After Four Decades, Golden State Killer Suspect Arrested In Sacramento
Authorities announced Wednesday the arrest of a suspect in the case of the Golden State Killer, also known as the East Area Rapist, connected to at least 12 murders and 45 rapes in the 1970s and 1980s, more than half of which occured in the Sacramento region.
“The answer has always been in Sacramento,” said Sacramento District Attorney Anne Marie Schubert. “We all knew we were looking for a needle in haystack, but we also knew the needle was there.”
Joseph James DeAngelo, 72, a former Auburn police officer, was arrested Tuesday at his Citrus Heights home on two counts of murder, for the murders of Brian and Katie Maggiore. The couple was murdered while on a walk in their Rancho Cordova neighborhood in 1978.
Schubert said the department renewed its efforts to solve the case in 2016 on the 40th anniversary since the string of rapes and murders began.
Sacramento County Sheriff Scott Jones said DNA with some of the same characteristics as the suspect’s came to light six days ago. He wouldn’t say how the new evidence was acquired.
“It was DNA that was related. That’s all I can say,” Jones said. “I can’t say it’s a family member’s DNA. I can say there was, in employing this technology, there was a link between the DNA that we had and the potential for examining a universe of folks of which our guy was a member.”
Jones said dozens of people with similar DNA characteristics were eliminated as suspects as investigators got closer to DeAngelo. A stakeout was ordered and DNA was collected from DeAngelo without his knowledge, but that sample failed to provide a match of enough markers to positively tie him to the crimes of which evidence is available.
Investigators then secured a second sample which gave them enough components that were consistent with what they were looking for.
“We were able to confirm what we thought we already knew, that we had our man,” Jones said.
He added that the source of the DNA link would come out “soon enough.”
“Although it was DNA that ultimately led us down that road, there are a lot of places that could have led us down that road,” Jones said, also crediting the “dogged determination” of the investigators and others pursuing the case for the break.
He also said reports that a tip or tips led to DeAngelo’s arrest were false.
Bruce Harrington's brother Keith and sister-in-law Patty were killed in 1980.
"To the entire reservoir of victims out there, my sadness is with you,” Harrington said at the announcement. “For the 51 ladies who were brutally raped in this crime scene, sleep better tonight. He isn't coming through the window. He's now in jail and he's history."
Harrington lead the effort to make DNA evidence admissible in court.
A suspect has been arrested in the case of the a serial killer who investigators believe raped 45 women and murdered 12 people in the Sacramento region 1970s and 1980s, known as the East Area Rapist or Golden State Killer.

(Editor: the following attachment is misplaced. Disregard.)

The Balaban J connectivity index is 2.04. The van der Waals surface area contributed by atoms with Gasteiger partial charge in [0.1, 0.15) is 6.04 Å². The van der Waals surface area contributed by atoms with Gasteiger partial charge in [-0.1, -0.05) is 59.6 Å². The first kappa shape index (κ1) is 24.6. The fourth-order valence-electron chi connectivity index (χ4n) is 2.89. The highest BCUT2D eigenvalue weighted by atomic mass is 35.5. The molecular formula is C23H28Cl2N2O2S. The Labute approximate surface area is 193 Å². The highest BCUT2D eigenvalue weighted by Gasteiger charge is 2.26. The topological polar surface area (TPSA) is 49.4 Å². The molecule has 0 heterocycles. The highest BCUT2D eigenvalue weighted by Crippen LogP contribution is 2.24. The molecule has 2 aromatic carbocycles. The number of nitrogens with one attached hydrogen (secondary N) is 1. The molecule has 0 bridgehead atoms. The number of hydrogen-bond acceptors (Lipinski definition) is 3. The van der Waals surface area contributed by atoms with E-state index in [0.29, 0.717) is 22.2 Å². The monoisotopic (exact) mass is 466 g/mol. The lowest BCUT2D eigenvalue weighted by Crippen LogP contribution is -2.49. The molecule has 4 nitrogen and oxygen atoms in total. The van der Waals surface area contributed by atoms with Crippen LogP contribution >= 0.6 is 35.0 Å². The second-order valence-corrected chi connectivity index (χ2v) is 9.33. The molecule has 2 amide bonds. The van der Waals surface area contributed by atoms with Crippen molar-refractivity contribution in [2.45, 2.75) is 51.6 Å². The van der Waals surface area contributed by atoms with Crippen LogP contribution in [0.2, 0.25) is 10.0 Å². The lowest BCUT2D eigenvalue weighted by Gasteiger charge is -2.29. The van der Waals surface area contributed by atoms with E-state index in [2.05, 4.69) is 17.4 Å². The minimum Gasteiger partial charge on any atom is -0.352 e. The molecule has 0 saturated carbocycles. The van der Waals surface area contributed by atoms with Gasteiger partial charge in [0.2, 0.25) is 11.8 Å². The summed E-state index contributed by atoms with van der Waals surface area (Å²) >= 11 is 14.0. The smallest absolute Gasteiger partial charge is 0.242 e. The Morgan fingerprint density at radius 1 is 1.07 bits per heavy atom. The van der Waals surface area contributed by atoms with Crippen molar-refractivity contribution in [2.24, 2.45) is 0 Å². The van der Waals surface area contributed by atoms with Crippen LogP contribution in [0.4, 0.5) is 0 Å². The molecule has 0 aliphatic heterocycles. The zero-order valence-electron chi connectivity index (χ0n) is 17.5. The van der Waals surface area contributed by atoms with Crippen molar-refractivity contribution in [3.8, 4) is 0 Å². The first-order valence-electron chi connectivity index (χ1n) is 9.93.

Sacramento District Attorney's spokeswoman Shelly Orio said a news conference will be held Wednesday afternoon in Sacramento to make "a major announcement."
Sacramento County booked 73-year-old Joseph James DeAngelo early Wednesday morning on two counts of murder, according to jail records.
DeAngelo was wanted on a Ventura County arrest warrant and is being held without bail.
The Sacramento County assessor’s office confirmed that the home where the FBI and law enforcement apprehended a suspect on Tuesday evening has been owned by the Joseph James DeAngelo Revocable Trust since 1993.
Megan Bill lives on the same Citrus Heights block as the suspect. “Just the thought of living next to someone who’s killed 12 people and raped 45 victims, that people know of, it’s just weird to think about it, it’s scary, it’s crazy,” she said.
Capital Public Radio spoke to Charlotte Bailey near DeAngelo’s home on Wednesday morning. She recalled how she bought a house in Fair Oaks in 1976 at age 21, when she started hearing about the East Area rapist on the news.
“I got petrified, I mean literally petrified,” Bailey remembered. “He was hitting all around where I lived.
“It was just devastating. My girlfriend and I wanted our husbands to put boards on the garage doors and the windows. You just didn’t feel safe.”
Her home is about seven minutes from the house where the suspect was arrested. “I’m shaking ever since I found out, and to know that he was so close,” she said.
The FBI offered a $50,000 reward for information leading to the identity of the killer in 2016.
The suspect often tied up his sexual assault victims and their spouses and stole jewelry and coins from the home. He was also known to place dinner plates on the tied-up family of victims before committing the rapes.
This is a developing story. We will provide updates as more information becomes available. The Associated Press contributed to this report.